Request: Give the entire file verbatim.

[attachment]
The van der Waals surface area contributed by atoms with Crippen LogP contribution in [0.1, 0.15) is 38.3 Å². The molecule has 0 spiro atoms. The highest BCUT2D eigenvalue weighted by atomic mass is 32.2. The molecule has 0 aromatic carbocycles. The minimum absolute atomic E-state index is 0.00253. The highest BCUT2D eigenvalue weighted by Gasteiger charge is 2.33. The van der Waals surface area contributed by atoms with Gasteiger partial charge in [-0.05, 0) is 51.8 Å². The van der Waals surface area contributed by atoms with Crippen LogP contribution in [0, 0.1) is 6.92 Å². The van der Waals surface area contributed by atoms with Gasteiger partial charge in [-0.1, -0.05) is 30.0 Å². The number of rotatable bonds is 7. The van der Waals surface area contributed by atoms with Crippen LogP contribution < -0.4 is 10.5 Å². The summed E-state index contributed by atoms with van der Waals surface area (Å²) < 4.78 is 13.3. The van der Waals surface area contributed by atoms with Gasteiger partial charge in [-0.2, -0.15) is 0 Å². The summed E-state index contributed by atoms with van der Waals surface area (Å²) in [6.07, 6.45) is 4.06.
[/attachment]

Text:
The van der Waals surface area contributed by atoms with Crippen LogP contribution in [0.1, 0.15) is 38.3 Å². The molecule has 0 spiro atoms. The highest BCUT2D eigenvalue weighted by atomic mass is 32.2. The molecule has 0 aromatic carbocycles. The minimum absolute atomic E-state index is 0.00253. The highest BCUT2D eigenvalue weighted by Gasteiger charge is 2.33. The van der Waals surface area contributed by atoms with Gasteiger partial charge in [-0.05, 0) is 51.8 Å². The van der Waals surface area contributed by atoms with Crippen LogP contribution in [0, 0.1) is 6.92 Å². The van der Waals surface area contributed by atoms with Gasteiger partial charge in [-0.1, -0.05) is 30.0 Å². The number of rotatable bonds is 7. The van der Waals surface area contributed by atoms with Crippen LogP contribution < -0.4 is 10.5 Å². The summed E-state index contributed by atoms with van der Waals surface area (Å²) < 4.78 is 13.3. The van der Waals surface area contributed by atoms with Gasteiger partial charge in [-0.2, -0.15) is 0 Å². The summed E-state index contributed by atoms with van der Waals surface area (Å²) in [6.07, 6.45) is 4.06.